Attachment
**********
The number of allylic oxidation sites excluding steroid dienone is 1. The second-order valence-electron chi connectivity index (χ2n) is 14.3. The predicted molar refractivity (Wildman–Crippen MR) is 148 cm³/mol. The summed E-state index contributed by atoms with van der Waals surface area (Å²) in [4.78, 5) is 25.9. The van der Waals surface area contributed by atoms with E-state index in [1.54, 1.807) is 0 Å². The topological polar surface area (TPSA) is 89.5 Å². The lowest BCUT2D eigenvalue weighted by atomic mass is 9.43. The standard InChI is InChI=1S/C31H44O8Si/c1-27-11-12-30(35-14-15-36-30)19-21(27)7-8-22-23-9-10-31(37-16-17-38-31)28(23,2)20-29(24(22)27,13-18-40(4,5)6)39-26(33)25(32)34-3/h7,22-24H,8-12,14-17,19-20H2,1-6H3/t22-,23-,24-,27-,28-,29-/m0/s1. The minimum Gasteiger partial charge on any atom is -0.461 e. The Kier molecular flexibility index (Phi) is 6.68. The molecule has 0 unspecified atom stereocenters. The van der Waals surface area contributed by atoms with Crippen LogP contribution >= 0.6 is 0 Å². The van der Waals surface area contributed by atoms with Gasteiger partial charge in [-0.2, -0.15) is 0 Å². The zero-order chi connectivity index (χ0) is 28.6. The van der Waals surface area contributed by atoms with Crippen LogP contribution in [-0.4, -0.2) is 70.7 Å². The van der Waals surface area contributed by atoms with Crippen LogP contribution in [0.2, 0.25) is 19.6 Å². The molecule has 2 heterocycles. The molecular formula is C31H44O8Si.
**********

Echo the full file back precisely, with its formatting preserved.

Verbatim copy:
The number of allylic oxidation sites excluding steroid dienone is 1. The second-order valence-electron chi connectivity index (χ2n) is 14.3. The predicted molar refractivity (Wildman–Crippen MR) is 148 cm³/mol. The summed E-state index contributed by atoms with van der Waals surface area (Å²) in [4.78, 5) is 25.9. The van der Waals surface area contributed by atoms with E-state index in [1.54, 1.807) is 0 Å². The topological polar surface area (TPSA) is 89.5 Å². The lowest BCUT2D eigenvalue weighted by atomic mass is 9.43. The standard InChI is InChI=1S/C31H44O8Si/c1-27-11-12-30(35-14-15-36-30)19-21(27)7-8-22-23-9-10-31(37-16-17-38-31)28(23,2)20-29(24(22)27,13-18-40(4,5)6)39-26(33)25(32)34-3/h7,22-24H,8-12,14-17,19-20H2,1-6H3/t22-,23-,24-,27-,28-,29-/m0/s1. The minimum Gasteiger partial charge on any atom is -0.461 e. The Kier molecular flexibility index (Phi) is 6.68. The molecule has 0 unspecified atom stereocenters. The van der Waals surface area contributed by atoms with Crippen LogP contribution >= 0.6 is 0 Å². The van der Waals surface area contributed by atoms with Gasteiger partial charge in [-0.2, -0.15) is 0 Å². The zero-order chi connectivity index (χ0) is 28.6. The van der Waals surface area contributed by atoms with Crippen LogP contribution in [-0.4, -0.2) is 70.7 Å². The van der Waals surface area contributed by atoms with Crippen LogP contribution in [0.2, 0.25) is 19.6 Å². The molecule has 2 heterocycles. The molecular formula is C31H44O8Si.